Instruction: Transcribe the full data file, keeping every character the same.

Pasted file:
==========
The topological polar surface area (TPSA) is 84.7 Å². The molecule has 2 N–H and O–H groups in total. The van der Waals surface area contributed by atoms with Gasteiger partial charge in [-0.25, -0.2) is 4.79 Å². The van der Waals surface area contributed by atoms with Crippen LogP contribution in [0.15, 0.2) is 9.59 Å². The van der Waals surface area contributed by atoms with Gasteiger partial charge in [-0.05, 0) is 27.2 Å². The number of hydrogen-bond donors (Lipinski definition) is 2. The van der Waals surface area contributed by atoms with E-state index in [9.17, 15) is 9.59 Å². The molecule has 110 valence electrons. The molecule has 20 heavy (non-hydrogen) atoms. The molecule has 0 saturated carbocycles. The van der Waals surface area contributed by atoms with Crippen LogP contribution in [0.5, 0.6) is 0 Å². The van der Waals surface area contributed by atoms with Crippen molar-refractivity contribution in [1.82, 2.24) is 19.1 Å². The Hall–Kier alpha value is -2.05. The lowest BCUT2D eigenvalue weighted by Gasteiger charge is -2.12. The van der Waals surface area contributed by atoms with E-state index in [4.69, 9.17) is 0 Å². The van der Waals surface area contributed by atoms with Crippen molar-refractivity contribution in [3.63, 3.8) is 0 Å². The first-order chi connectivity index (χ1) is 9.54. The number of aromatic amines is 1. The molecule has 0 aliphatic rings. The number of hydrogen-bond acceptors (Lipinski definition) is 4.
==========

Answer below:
The topological polar surface area (TPSA) is 84.7 Å². The molecule has 2 N–H and O–H groups in total. The van der Waals surface area contributed by atoms with Gasteiger partial charge in [-0.25, -0.2) is 4.79 Å². The van der Waals surface area contributed by atoms with Crippen LogP contribution in [0.15, 0.2) is 9.59 Å². The van der Waals surface area contributed by atoms with Gasteiger partial charge in [-0.05, 0) is 27.2 Å². The number of hydrogen-bond donors (Lipinski definition) is 2. The van der Waals surface area contributed by atoms with E-state index in [9.17, 15) is 9.59 Å². The molecule has 110 valence electrons. The molecule has 20 heavy (non-hydrogen) atoms. The molecule has 0 saturated carbocycles. The van der Waals surface area contributed by atoms with Crippen LogP contribution in [0.5, 0.6) is 0 Å². The van der Waals surface area contributed by atoms with Crippen molar-refractivity contribution in [1.82, 2.24) is 19.1 Å². The Hall–Kier alpha value is -2.05. The lowest BCUT2D eigenvalue weighted by Gasteiger charge is -2.12. The van der Waals surface area contributed by atoms with E-state index in [4.69, 9.17) is 0 Å². The van der Waals surface area contributed by atoms with Crippen molar-refractivity contribution in [3.63, 3.8) is 0 Å². The first-order chi connectivity index (χ1) is 9.54. The number of aromatic amines is 1. The molecule has 0 aliphatic rings. The number of hydrogen-bond acceptors (Lipinski definition) is 4.